Devnet – Part 3 – Thoughts at the 76th Anniversary Nagasaki Peace Memorial Ceremony

Fumiyasu Akegawa – Chair & CEO, DEVNET INTERNATIONAL

At the ceremony in Nagasaki on August 9, UN Under-Secretary-General Izumi Nakamitsu attended and read the message of UN Secretary-General Antonio Guterres. In his message, Mr. Guterres emphasized the vision of a “world without nuclear weapons”, which is the theme of the Treaty on the Prohibition of Nuclear Weapons, which came into effect on January 22, this year.  He also urged governments to strengthen their commitment to a “world without nuclear weapons” through the 10th Conference on the Operation of the Treaty on the Non-Proliferation of Nuclear Weapons (NPT), which will be held from January 4, next year.  The Nuclear Non-Proliferation Treaty (NPT) allows the five major countries of the United States, Russia, China, the United Kingdom, and France to possess nuclear weapons, and prohibits their spread to other countries. The operational meeting, which is held once every five years to explore the path of nuclear disarmament, was postponed once in August this year due to the spread of COVID-19 infection, and then re-postponed in January next year. Last time in 2015, the agreement document could not be adopted due to the difference in the positions of the member countries.

While the NPT has stagnated, the buildup of nuclear weapons has not stopped.  According to the International Campaign to Abolish Nuclear Weapons (ICAN), an international NGO, nuclear-weapon states spent a total of about $ 72.6 billion on nuclear weapons last year. That’s $ 1.4 billion more than the previous year.  Naturally, expectations for the Treaty on the Prohibition of Nuclear Weapons have increased, and 55 countries and regions have already ratified it. The mayors of Hiroshima and Nagasaki and representatives of the A-bomb survivor groups also appealed for the Japanese government to sign and ratify the treaty as soon as possible on the day of the atomic bombing. 

However, Prime Minister Yoshihide Suga made no mention of the Treaty on the Prohibition of Nuclear Weapons in his speeches in either Hiroshima or Nagasaki.  At a press conference held after the Hiroshima Ceremony, he answered that the Government of Japan had no intention of signing the Treaty on the Prohibition of Nuclear Weapons, and was cautious about participating in the first Conference of the Parties as an observer. Why? The prime minister cites the fact that nuclear-weapon states have not participated in the treaty and that Japan is continuing its efforts in line with the reality of nuclear deterrence. The nuclear deterrence of the Japanese government, which is not a nuclear-weapon state, means the security of Japan, which is under the umbrella of the United States’ nuclear weapons.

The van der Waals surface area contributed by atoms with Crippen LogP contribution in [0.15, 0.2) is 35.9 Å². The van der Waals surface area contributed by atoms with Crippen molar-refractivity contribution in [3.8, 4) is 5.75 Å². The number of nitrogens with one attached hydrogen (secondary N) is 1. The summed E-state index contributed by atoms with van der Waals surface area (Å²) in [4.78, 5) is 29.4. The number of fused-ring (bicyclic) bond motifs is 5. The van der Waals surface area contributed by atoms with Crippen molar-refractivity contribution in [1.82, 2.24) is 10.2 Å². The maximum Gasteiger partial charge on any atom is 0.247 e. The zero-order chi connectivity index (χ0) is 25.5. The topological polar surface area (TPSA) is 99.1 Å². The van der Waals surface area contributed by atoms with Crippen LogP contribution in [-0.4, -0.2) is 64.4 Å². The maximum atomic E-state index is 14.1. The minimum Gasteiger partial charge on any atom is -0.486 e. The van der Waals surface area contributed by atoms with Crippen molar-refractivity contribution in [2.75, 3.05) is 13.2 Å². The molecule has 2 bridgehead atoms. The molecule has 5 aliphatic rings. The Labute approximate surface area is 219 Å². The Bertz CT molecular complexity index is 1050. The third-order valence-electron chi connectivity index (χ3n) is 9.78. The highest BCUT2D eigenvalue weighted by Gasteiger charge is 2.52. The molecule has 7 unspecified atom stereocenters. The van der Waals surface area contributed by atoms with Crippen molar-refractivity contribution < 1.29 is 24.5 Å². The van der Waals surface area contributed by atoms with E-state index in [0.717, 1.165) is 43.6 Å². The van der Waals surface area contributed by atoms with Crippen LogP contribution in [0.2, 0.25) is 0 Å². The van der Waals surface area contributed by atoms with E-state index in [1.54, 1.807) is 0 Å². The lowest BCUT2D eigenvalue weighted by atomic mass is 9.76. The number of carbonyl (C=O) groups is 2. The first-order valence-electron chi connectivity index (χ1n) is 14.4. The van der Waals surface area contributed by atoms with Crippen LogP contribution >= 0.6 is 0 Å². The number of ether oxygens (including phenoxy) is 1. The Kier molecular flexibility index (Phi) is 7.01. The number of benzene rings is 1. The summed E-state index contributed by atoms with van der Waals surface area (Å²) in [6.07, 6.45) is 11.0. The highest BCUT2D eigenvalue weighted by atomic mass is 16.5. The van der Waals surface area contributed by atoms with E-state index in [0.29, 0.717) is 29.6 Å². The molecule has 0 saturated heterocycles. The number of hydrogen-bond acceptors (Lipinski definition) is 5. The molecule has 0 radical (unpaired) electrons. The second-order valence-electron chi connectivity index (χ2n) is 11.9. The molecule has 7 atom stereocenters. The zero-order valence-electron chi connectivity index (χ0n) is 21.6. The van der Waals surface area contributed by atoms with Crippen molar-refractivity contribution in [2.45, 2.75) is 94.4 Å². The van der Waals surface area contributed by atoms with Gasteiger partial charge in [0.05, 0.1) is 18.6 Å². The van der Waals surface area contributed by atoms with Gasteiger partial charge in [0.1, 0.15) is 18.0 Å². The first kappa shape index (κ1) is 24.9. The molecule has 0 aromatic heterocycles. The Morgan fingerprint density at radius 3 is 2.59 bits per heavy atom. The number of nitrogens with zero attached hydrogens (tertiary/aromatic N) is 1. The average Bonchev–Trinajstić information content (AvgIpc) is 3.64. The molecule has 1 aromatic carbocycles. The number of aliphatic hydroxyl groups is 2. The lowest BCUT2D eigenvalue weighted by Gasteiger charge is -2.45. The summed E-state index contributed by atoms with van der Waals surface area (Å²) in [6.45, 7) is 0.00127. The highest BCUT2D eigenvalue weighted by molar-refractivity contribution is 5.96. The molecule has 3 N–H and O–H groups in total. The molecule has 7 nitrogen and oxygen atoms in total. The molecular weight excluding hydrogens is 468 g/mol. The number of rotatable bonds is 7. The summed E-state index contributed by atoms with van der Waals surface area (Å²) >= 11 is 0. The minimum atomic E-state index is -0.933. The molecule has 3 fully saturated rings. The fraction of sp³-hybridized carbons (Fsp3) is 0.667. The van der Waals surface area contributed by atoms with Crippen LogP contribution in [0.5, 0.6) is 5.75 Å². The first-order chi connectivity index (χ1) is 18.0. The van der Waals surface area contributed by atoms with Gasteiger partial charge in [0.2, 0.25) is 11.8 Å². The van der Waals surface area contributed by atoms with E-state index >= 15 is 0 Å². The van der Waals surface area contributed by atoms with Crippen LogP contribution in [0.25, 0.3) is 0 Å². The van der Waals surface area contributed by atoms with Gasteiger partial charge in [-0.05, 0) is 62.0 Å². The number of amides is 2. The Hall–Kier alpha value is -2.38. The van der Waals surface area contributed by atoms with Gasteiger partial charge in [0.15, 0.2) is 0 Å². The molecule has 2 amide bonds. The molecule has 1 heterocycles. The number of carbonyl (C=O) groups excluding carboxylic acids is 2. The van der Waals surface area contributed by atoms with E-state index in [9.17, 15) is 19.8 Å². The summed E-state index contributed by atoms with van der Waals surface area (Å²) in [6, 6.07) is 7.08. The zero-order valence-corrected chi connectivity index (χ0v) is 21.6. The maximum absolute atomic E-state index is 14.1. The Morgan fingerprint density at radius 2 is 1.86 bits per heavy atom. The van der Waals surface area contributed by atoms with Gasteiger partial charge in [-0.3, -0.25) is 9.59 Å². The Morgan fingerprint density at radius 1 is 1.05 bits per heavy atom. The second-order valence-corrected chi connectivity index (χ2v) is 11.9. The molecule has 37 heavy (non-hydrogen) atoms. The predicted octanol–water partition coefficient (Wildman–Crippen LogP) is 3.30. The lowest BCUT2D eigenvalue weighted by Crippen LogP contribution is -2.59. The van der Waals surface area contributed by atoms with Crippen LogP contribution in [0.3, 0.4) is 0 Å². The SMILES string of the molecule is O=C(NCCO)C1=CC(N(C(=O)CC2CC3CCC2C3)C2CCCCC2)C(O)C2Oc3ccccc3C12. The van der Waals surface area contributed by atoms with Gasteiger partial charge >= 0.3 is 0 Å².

Ms. Nakamitsu, who is also the senior representative for disarmament at the United Nations, mentioned the relationship between the NPT and the Treaty on the Prohibition of Nuclear Weapons at a meeting in Nagasaki.  “Understanding as if they were in conflict is not true. Originally, the two treaties should be complementary, so attending a Conference of the Parties as an observer will not adversely affect the NPT,” she said. In addition, according to recent opinion polls, about 70% of people are seeking participation in the treaty of Japan. “We will continue to promote comprehensive support measures while staying close to the A-bomb survivors,” Suga said in a speech in Nagasaki. However, according to media reports, the representatives of the five organizations in Nagasaki who met with the Prime Minister and handed over the request form all said in unison. “I never felt close to the country.”, “We are abandoned by the country.” Trust is lost by repeating words that do not involve action.

The Government of Japan must face the will of the people. It should first participate as an observer in the first Conference of the Parties scheduled for March next year, and ultimately aim to ratify the Treaty on the Prohibition of Nuclear Weapons. If there is a problem with the Treaty on the Prohibition of Nuclear Weapons, it can be pointed out at the Conference of the Parties.

Switzerland and Sweden, which have not ratified the Treaty on the Prohibition of Nuclear Weapons, have announced their participation as observers. Many Japanese politicians such as Minister of Health, Labor and Welfare Norihisa Tamura and Speaker of the House of Representatives Tadamori Oshima attended the ceremony in Nagasaki.  I would like Japanese politicians to think more about the role Japan should play in the world of post COVID-19.  Isn’t it what Japan is expected from all over the world to speak and act with initiative in the debate over nuclear disarmament?

And not only the “A-bombed areas” Hiroshima and Nagasaki, but the entire Japanese people want Japan to become the leader of the “world without nuclear weapons.”